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Jason Baxter

Higher Than Normal MP

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Many thanks Tim, I have to admit I've rarely used the charts on ppg 300-313 and they were not available during most of beta because these are company charts (from an operator) whereas the charts on ppg 290-293 are the original Douglas data where the power is set reference to BMEP without having MP tablulated.  Also have to admit I've only used either MP or BMEP but not both and agree that they should correspond since they are related.  Interesting.  I'm sure Alex already has this on his todo list.


Dan Downs KCRP

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Tim,

The team wanted to have a little variance by engine and also over time and use. What you see comes from this, plus that no real world MAP gauge is that precise. If you use BMEP you are better synchronizing the engines but RPM of course need to in sync too. The single step of the throttle in the sim shows sometimes small differences too.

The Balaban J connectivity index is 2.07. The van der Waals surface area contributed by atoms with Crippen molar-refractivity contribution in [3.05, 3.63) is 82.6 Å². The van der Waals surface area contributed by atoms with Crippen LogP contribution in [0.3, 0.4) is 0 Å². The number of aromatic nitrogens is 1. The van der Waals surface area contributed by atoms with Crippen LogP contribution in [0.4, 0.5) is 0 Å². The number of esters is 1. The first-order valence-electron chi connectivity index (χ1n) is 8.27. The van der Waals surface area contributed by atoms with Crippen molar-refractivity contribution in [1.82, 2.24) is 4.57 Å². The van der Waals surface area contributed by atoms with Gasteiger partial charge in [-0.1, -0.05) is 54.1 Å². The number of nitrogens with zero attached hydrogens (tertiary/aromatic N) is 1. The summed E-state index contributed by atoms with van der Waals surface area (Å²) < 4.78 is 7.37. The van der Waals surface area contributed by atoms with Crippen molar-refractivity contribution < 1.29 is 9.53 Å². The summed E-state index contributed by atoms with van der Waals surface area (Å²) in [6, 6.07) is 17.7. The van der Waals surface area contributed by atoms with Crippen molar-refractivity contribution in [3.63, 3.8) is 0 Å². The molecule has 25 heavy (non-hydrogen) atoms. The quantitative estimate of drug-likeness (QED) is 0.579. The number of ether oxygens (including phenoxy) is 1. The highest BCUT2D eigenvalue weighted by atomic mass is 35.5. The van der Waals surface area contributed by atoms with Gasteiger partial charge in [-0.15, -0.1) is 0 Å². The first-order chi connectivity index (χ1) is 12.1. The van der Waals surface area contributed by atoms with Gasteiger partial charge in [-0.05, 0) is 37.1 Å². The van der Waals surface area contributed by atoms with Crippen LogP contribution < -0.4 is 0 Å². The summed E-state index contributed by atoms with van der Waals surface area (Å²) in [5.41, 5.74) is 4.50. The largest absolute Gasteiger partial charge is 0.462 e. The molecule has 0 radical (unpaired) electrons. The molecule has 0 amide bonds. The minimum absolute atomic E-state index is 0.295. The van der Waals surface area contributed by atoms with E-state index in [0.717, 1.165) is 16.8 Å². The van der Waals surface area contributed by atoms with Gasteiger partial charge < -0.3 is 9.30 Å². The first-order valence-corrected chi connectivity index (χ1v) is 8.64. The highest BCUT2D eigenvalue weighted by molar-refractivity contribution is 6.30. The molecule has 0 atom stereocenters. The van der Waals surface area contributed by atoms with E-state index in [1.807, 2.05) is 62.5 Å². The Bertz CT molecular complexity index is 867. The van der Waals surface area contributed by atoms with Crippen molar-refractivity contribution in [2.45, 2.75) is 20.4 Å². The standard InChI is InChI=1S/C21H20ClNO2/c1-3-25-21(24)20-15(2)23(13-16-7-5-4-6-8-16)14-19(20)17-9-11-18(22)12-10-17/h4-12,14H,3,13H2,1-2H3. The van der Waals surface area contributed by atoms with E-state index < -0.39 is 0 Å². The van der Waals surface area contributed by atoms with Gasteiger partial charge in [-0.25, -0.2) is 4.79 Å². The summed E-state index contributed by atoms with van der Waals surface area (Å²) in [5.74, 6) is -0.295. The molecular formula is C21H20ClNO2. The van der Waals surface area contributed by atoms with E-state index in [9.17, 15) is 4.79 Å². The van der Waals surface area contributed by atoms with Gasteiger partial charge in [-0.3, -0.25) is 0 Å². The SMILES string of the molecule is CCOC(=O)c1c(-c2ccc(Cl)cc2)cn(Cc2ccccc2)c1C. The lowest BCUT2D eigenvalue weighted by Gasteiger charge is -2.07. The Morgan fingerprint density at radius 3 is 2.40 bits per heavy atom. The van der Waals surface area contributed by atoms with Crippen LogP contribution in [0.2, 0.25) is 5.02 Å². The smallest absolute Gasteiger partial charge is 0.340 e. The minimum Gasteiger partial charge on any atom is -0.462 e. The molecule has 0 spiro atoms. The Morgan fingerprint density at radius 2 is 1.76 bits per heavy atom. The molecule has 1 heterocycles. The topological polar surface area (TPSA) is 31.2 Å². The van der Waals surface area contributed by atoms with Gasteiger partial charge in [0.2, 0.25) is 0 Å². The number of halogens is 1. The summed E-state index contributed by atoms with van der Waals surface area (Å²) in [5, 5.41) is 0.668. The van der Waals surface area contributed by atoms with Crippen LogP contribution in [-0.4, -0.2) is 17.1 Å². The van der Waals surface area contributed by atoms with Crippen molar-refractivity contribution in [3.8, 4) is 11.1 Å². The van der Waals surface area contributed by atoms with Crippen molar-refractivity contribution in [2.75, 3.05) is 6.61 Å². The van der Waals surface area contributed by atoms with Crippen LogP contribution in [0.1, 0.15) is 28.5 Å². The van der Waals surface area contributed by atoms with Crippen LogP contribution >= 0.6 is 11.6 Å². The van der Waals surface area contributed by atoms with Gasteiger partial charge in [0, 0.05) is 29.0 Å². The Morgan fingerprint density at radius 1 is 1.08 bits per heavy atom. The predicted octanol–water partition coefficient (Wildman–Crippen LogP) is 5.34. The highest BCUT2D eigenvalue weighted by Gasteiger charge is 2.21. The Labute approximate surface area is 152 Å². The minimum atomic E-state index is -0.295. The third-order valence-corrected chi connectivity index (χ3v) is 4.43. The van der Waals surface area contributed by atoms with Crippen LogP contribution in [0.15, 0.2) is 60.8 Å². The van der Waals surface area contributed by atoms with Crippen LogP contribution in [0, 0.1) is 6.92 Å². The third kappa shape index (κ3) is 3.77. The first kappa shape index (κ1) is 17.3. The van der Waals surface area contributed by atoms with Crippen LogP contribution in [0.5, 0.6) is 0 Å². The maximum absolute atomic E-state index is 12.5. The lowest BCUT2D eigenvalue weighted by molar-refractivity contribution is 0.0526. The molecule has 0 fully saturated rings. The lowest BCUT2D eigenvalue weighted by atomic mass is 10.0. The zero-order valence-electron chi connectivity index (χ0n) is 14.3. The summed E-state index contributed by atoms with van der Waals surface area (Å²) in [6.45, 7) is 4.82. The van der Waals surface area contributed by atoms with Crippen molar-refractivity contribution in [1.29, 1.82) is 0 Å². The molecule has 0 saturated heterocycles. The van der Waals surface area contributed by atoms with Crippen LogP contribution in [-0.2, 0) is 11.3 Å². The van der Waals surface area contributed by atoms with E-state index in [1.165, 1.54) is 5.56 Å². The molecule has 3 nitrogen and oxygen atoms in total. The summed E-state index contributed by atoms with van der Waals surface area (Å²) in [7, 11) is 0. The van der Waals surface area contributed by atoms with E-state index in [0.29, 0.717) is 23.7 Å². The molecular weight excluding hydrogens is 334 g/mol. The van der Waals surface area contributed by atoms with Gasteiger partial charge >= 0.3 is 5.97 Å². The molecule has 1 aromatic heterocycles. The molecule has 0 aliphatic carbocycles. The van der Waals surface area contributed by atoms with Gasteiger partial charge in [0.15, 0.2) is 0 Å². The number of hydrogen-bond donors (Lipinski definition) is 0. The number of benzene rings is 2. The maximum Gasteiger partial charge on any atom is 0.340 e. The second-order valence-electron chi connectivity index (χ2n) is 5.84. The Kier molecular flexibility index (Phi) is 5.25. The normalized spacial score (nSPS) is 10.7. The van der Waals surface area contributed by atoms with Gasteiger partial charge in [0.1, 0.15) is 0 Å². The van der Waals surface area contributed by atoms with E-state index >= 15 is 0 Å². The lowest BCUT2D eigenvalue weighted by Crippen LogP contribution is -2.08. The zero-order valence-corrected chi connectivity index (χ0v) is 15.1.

Happy flying!
Alexander M. Metzger

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On 3/25/2018 at 10:14 PM, downscc said:

Many thanks Tim, I have to admit I've rarely used the charts on ppg 300-313 and they were not available during most of beta because these are company charts (from an operator) whereas the charts on ppg 290-293 are the original Douglas data where the power is set reference to BMEP without having MP tablulated.  Also have to admit I've only used either MP or BMEP but not both and agree that they should correspond since they are related.  Interesting.  I'm sure Alex already has this on his todo list.

I think both references are used at the same time. MAP/RPM clearly define the steps for power settings during climb. BMEP is just a limit there not too exceed. Once you are in cruise climb or cruise you optimize RPM and BMEP and MAP may differ a bit. If it is a couple of inch, ice may have developed or a ignition circuit has gone bust, etc.


Happy flying!
Alexander M. Metzger

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4 hours ago, metzgergva said: